Everyone knows that college isn’t cheap, but do you have any idea how expensive higher education actually is? Average in-state yearly tuition at a public four-year university is about $10,230, and an in-state private institution costs about $35,830, according to a report by College Board. These costs will continue rising in the future, and they don’t include room and board, either.
If you’re wondering how on earth you’re going to help pay for your child’s future college education, you aren’t alone. Let’s face it, many of us were already hard hit by student loans ourselves. The last thing we want is for our kids to start out their careers seriously in debt.
The key thing is even if it’s just $10 a month, it’s important to start today. While it’s easy to put off the monumental task, starting early can set you up for financial success. Here’s how.
The Impact of Investing Money for College Early
The impact of investing early for a child’s future college education costs is huge, thanks to two major factors. First, the earlier you start contributing, the more money you can contribute. This seems obvious, but it’s really important because college isn’t cheap.
The more time you have to build up enough savings for future expenses, the better.
And here is where we get into the beauty of compound interest. By starting early, you allow your money to grow for a longer period. In the first year, your money will earn returns. In the second year, those returns from the first year will now be part of your starting balance in Year 2 and will earn additional returns. Compounding returns allow your money to grow to larger amounts the longer you can leave your money invested.
The Effects of Compounding Interest
Here’s a quick example that shows the impact of when you start investing for your child’s college education. The example assumes that you start investing on the child’s birthday of the stated year and that you invest $250 per month, every month until your child turns 18, with 8 percent returns. The numbers were calculated using Dave Ramsey’s online investment calculator.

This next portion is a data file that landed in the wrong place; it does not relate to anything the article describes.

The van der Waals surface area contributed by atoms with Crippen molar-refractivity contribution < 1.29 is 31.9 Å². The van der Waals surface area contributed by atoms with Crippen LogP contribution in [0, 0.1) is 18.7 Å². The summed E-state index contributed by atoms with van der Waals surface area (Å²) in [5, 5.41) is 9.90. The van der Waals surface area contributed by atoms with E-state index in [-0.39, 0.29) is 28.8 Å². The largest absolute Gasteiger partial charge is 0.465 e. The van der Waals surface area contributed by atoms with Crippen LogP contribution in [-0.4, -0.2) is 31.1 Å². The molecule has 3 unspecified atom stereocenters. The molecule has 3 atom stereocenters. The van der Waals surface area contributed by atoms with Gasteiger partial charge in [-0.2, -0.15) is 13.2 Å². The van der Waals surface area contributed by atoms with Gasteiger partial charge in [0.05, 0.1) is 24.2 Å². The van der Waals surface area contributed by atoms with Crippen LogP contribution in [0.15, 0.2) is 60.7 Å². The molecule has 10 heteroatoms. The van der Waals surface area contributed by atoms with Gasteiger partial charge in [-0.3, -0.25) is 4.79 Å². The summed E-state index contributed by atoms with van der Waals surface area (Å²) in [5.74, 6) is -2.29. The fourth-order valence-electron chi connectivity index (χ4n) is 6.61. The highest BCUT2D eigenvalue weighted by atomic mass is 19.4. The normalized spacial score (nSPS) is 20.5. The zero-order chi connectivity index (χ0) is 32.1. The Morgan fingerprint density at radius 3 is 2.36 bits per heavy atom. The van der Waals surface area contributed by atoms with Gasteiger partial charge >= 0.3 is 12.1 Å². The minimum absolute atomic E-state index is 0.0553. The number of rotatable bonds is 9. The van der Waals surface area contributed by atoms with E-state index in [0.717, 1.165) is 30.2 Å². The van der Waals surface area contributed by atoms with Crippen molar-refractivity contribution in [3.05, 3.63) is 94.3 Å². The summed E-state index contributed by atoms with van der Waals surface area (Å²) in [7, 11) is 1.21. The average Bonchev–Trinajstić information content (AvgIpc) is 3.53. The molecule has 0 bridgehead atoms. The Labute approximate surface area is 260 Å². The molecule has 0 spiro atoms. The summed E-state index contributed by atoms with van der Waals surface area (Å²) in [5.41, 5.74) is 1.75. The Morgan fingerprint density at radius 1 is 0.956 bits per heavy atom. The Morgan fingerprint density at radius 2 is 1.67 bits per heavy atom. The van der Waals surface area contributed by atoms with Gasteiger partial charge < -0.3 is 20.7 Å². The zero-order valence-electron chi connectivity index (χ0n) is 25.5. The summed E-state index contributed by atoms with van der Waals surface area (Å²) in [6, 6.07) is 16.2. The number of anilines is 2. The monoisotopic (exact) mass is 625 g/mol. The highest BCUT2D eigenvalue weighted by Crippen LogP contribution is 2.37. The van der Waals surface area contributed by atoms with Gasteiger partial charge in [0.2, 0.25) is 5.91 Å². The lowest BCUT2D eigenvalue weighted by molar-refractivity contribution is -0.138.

|Child’s Age When Investment of $250 per Month Starts||Total Value of Contributions||Total Value at Age 18 Assuming 8 Percent Returns|
|3 Years Old||$45,000||$87,972|
|6 Years Old||$36,000||$61,485|
|9 Years Old||$27,000||$40,459|
|12 Years Old||$18,000||$23,768|
|15 Years Old||$9,000||$10,518|
Ways to Start Investing for College
In theory, you could start investing for college in a run-of-the-mill taxable investment account.
However, there are also specific savings vehicles that help you invest money for education expenses. Plus, there are other accounts that aren’t specifically for education expenses, but that people frequently use for that purpose, anyway. Below is a high-level overview of each type of account. Check it out to see if one of them may be a good fit for your college savings.
1. Coverdell Education Savings Accounts (ESAs)
Coverdell Education Savings Accounts (ESAs) used to be called education IRAs. These accounts allow anyone to invest up to $2,000 per year per beneficiary as long as the beneficiary is under 18 and you don’t exceed income limitations.
The key is that only $2,000 can be contributed per beneficiary, no matter who makes the contribution.
ESAs don’t give you a tax deduction for contributions, but they do allow your investments to grow tax-free as long as you use the money for qualified elementary, secondary, or college education expenses.
If you don’t use the money for a qualified expense, you’ll have to pay ordinary income tax on the earnings, plus a 10 percent penalty. Ouch!
You can open an ESA at most major brokerages, so you can shop around to find an account that offers low fees on the investments you want to invest in.